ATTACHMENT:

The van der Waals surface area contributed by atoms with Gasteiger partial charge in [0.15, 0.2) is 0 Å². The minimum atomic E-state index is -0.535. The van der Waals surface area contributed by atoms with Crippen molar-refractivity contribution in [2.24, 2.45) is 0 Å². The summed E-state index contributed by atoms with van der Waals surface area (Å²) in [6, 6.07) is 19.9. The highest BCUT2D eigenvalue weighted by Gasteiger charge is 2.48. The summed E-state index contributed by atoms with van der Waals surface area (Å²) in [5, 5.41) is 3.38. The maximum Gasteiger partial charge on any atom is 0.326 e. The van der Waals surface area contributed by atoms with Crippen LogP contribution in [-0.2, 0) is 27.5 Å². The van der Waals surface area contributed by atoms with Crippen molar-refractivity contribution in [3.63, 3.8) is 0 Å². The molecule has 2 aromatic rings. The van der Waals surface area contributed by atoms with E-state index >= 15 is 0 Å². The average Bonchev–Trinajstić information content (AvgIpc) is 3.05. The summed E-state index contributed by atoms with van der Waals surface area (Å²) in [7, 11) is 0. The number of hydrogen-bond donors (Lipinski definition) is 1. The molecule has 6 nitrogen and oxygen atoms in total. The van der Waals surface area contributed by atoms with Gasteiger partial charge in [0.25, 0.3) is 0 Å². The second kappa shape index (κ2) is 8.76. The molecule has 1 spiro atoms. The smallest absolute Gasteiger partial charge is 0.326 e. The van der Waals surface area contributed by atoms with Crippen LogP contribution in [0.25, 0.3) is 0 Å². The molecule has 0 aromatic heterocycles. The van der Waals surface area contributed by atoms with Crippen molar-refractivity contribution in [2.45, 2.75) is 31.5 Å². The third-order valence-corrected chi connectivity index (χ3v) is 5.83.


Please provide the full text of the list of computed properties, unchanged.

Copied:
The van der Waals surface area contributed by atoms with Gasteiger partial charge in [0.15, 0.2) is 0 Å². The minimum atomic E-state index is -0.535. The van der Waals surface area contributed by atoms with Crippen molar-refractivity contribution in [2.24, 2.45) is 0 Å². The summed E-state index contributed by atoms with van der Waals surface area (Å²) in [6, 6.07) is 19.9. The highest BCUT2D eigenvalue weighted by Gasteiger charge is 2.48. The summed E-state index contributed by atoms with van der Waals surface area (Å²) in [5, 5.41) is 3.38. The maximum Gasteiger partial charge on any atom is 0.326 e. The van der Waals surface area contributed by atoms with Crippen LogP contribution in [-0.2, 0) is 27.5 Å². The van der Waals surface area contributed by atoms with Crippen molar-refractivity contribution in [3.63, 3.8) is 0 Å². The molecule has 2 aromatic rings. The van der Waals surface area contributed by atoms with E-state index >= 15 is 0 Å². The average Bonchev–Trinajstić information content (AvgIpc) is 3.05. The summed E-state index contributed by atoms with van der Waals surface area (Å²) in [7, 11) is 0. The number of hydrogen-bond donors (Lipinski definition) is 1. The molecule has 6 nitrogen and oxygen atoms in total. The van der Waals surface area contributed by atoms with Gasteiger partial charge in [0.25, 0.3) is 0 Å². The second kappa shape index (κ2) is 8.76. The molecule has 1 spiro atoms. The smallest absolute Gasteiger partial charge is 0.326 e. The van der Waals surface area contributed by atoms with Crippen LogP contribution in [0.25, 0.3) is 0 Å². The molecule has 0 aromatic heterocycles. The van der Waals surface area contributed by atoms with Crippen molar-refractivity contribution in [2.45, 2.75) is 31.5 Å². The third-order valence-corrected chi connectivity index (χ3v) is 5.83.